Hi! It’s Thursday so time for Math activity Thursday!
All this month has a 2nd grade focus. Today’s activity/lesson teaches CCSS.2.G.A.2 which reads…
Partition a rectangle into rows and columns of same-size squares and count to find the total number of them.
Activity Name: Squarin’ Up Rectangles!
Concepts: Area, shapes, measurement–Partitioning anything into squares is really all about area.
Supplies: Easy–blank paper, ruler (recommend with cm measurement), pencil, and 2 colors (either 2 crayons or markers)
Time needed: 30 minutes for a class, but if doing at home it can be as little as 15.
- Have student hand draw a rectangle on their blank page. You may want to remind the kids that rectangles corners are 90 degree angles (like an L shape), so when they draw their rectangle they do the best straight edges they can. (I used a pen, but students will use a pencil)
- Using a ruler start at one of the corners and make a mark at each centimeter. On each of the parallel sides (BTW you should use these terms with the kids–it’s important to teach math vocabulary early on) make sure to start measuring at the same place. For example, on the vertical lines I started measuring at the top and on the horizontal lines I started measuring on the left. (You could do this whole exercise with graph paper but your students wouldn’t have the challenge of making a grid in their free-hand rectangle).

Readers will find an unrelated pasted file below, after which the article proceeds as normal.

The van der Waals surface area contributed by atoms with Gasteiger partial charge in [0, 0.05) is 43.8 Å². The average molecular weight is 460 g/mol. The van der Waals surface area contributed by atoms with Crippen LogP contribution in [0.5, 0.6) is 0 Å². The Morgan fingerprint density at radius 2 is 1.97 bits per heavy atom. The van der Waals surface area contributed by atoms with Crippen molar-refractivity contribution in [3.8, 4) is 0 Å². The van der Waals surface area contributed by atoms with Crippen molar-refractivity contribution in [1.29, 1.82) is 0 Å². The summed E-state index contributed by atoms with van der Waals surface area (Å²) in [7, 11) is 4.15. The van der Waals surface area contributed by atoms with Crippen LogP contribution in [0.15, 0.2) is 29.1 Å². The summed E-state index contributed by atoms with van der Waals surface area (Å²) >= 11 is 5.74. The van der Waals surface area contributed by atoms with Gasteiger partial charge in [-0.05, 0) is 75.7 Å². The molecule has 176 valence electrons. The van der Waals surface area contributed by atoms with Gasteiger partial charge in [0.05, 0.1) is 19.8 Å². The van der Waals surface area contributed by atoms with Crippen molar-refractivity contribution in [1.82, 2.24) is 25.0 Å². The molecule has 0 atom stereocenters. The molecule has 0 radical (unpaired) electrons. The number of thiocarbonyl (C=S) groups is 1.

- You will probably find that not all the corners are exactly L shaped (90 degree angles) so you will need to redraw some of the sides to make them straight. Use the ruler to draw a line between the two measured points.
- Explain that the columns go up and down (vertical) and rows go across, side to side (horizontal). Most likely the rectangle will not be an an exact cm mark–just use the closest cm mark to a complete cm)
- Count the number of squares down each column and number them (that is how many rows there are). In this example there are 6 squares for each column. Kids might not be able to count by 6s (or however many rows they have with their rectangles), so we count the columns by 2s (you can count by 1s but it just takes longer and you could do 3s too). Each time you make a slash through the blocks you write the number you are counting up to (I drew a line under each group of three numbers since that is one whole column).
- Now, to double check that we did the area correctly we will also count the squares in the rows. Label that–those are the number of columns. Mine were easy to count since there were 10 squares in each row. Then I just skip counted ten as I marked the counting.
- You might want to ask the kids which way was easier for their rectangle–Counting by columns or counting by rows? Explain to the students that they just found the area of a rectangle. It might have been hard to do it this way, but as they progress through math their will be shortcuts to find the area. Once they know multiplication it is just the height (vertical measurement) times the width (horizontal measurement). In this example we had 6 rows of 10 (6 x 10) or 10 columns of 6 (10 x 6), but equal the same 60 squares.